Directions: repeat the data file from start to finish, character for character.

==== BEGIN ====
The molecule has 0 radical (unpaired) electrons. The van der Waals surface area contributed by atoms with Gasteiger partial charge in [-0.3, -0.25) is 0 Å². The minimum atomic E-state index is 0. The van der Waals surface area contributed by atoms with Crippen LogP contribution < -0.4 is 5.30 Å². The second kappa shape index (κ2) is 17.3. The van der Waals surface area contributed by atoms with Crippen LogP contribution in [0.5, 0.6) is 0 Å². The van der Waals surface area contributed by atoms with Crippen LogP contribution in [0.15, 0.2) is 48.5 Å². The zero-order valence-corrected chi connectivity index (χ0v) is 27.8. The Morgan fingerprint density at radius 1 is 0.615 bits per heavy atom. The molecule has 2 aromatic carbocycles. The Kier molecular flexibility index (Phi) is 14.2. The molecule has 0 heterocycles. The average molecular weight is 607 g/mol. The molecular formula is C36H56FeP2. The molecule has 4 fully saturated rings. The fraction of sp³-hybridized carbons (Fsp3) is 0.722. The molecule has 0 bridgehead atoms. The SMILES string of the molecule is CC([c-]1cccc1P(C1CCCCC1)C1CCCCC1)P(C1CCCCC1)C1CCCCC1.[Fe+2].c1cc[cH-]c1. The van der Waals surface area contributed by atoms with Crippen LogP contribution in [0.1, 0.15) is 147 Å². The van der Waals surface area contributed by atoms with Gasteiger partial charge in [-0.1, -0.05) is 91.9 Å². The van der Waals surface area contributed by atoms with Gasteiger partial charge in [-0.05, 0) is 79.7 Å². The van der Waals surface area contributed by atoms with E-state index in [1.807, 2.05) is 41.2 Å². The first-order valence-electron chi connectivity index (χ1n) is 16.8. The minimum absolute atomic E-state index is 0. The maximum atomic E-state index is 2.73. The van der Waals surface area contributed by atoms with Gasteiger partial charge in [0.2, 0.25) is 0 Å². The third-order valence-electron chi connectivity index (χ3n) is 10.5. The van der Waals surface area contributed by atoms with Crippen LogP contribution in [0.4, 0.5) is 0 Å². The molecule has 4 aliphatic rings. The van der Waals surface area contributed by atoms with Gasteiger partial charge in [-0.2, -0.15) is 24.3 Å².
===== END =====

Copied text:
The molecule has 0 radical (unpaired) electrons. The van der Waals surface area contributed by atoms with Gasteiger partial charge in [-0.3, -0.25) is 0 Å². The minimum atomic E-state index is 0. The van der Waals surface area contributed by atoms with Crippen LogP contribution < -0.4 is 5.30 Å². The second kappa shape index (κ2) is 17.3. The van der Waals surface area contributed by atoms with Crippen LogP contribution in [0.5, 0.6) is 0 Å². The van der Waals surface area contributed by atoms with Crippen LogP contribution in [0.15, 0.2) is 48.5 Å². The zero-order valence-corrected chi connectivity index (χ0v) is 27.8. The Morgan fingerprint density at radius 1 is 0.615 bits per heavy atom. The molecule has 2 aromatic carbocycles. The Kier molecular flexibility index (Phi) is 14.2. The molecule has 0 heterocycles. The average molecular weight is 607 g/mol. The molecular formula is C36H56FeP2. The molecule has 4 fully saturated rings. The fraction of sp³-hybridized carbons (Fsp3) is 0.722. The molecule has 0 bridgehead atoms. The SMILES string of the molecule is CC([c-]1cccc1P(C1CCCCC1)C1CCCCC1)P(C1CCCCC1)C1CCCCC1.[Fe+2].c1cc[cH-]c1. The van der Waals surface area contributed by atoms with Crippen LogP contribution in [0.1, 0.15) is 147 Å². The van der Waals surface area contributed by atoms with Gasteiger partial charge in [-0.1, -0.05) is 91.9 Å². The van der Waals surface area contributed by atoms with Gasteiger partial charge in [-0.05, 0) is 79.7 Å². The van der Waals surface area contributed by atoms with E-state index in [1.807, 2.05) is 41.2 Å². The first-order valence-electron chi connectivity index (χ1n) is 16.8. The minimum absolute atomic E-state index is 0. The maximum atomic E-state index is 2.73. The van der Waals surface area contributed by atoms with Gasteiger partial charge in [0.2, 0.25) is 0 Å². The third-order valence-electron chi connectivity index (χ3n) is 10.5. The van der Waals surface area contributed by atoms with Crippen LogP contribution in [0.4, 0.5) is 0 Å². The molecule has 4 aliphatic rings. The van der Waals surface area contributed by atoms with Gasteiger partial charge in [-0.2, -0.15) is 24.3 Å².